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Buying a Puppy from a breeder
If buying a puppy the best place always to buy is directly from a reputable breeder.
The advantages of buying from a reputable breeder is that breeding has usually been carefully planned and thought through with regard to producing robust, healthy dogs of good temperament. Many breeders will also offer some form of guarantee contracting to take the dog back if not suitable. Unfortunately the same cannot always be said for puppies sold in pet shops or those that have come from “puppy farms” where dogs are bred in mass numbers for the pet market.
Many breeders of pedigree dogs also show their dogs and so breed towards producing a good healthy show dog with a view to keeping one or two themselves so quality and temperament is of vital importance when planning the breeding.
Although breeders of show dogs specialise in breeding pedigree dogs, there are also owners who have bred their pet dogs and produce cross breed or pedigree puppies. These may be the result of a planned or unplanned pregnancy but the pups have usually been well cared for and brought up in a family environment and so most often make very suitable pets and will be less expensive to purchase than a pedigree show dog.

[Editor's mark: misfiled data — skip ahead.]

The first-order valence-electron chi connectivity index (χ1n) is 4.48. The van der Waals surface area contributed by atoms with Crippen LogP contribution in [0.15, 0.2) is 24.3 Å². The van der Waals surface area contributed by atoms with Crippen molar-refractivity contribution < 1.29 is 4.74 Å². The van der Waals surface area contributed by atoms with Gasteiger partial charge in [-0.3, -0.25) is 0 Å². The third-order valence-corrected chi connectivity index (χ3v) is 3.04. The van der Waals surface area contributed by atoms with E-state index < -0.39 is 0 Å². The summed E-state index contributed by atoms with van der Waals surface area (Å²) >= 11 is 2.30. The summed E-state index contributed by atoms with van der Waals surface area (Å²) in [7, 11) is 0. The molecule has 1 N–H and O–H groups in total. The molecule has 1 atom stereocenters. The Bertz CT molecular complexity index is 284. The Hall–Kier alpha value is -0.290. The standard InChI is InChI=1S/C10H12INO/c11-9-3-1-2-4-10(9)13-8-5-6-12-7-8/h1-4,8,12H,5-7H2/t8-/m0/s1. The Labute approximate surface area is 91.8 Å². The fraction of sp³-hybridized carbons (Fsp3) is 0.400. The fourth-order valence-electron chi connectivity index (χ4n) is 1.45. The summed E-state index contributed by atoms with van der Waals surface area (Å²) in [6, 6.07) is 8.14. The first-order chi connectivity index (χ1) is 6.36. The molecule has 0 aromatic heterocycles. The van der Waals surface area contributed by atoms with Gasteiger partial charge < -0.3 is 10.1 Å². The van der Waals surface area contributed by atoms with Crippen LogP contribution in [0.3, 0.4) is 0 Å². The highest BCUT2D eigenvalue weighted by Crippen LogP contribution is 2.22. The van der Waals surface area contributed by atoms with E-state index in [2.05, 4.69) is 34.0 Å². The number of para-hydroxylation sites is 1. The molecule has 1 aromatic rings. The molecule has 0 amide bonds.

Buying a dog direct from the breeder means that there is the opportunity to see the parents and know the date of birth of the puppy that it is intended to purchase.
Battersea Dogs Home is devoted to finding dogs loving and permanent new homes.
A dedicated team interviews everyone who wants to offer a home to a dog and their unique computer matching system helps them find the perfect match.
The average stay for a dog at Battersea Dogs Home is 23 days, but some dogs end up staying a bit longer through no fault of their own. Sometimes a dog needs an extra-special home, with experience of their breed, temperament, or they may be unsuitable with children or other animals.
Whatever the reason, the dedicated staff here at the Dogs Home take care of them until the right owner comes along.
Breed Rescue: How to Start and Run a Successful Breed Rescue Program
Explains the business of forming and operating a dog breed rescue program.
Avoid legal problems, deal with the paperwork, train and manage volunteers, raise funds, and get valuable publicity by following Boneham’s advice.
Sample forms, important contacts, guidelines for health, sanitation and more.
PUBLISHERS COMMENTS A first of its kind! Now you have all the information you need to start a breed rescue program. Learn how to: get organized; find, train and manage volunteers; gain financial support; network with shelters and other rescue groups; find the dogs; screen dogs for medical problems; determine the dogs temperament and behavior; place rescued dogs; and publicize your program. Plus, important contacts and addresses, and sample documents that will help your organization and keep you organized.
Shetland Sheepdog Shetland Sheepdog
Please email John with a photograph of your dog and he will be happy to advise how on options for portraying your dogs true likeness in oils.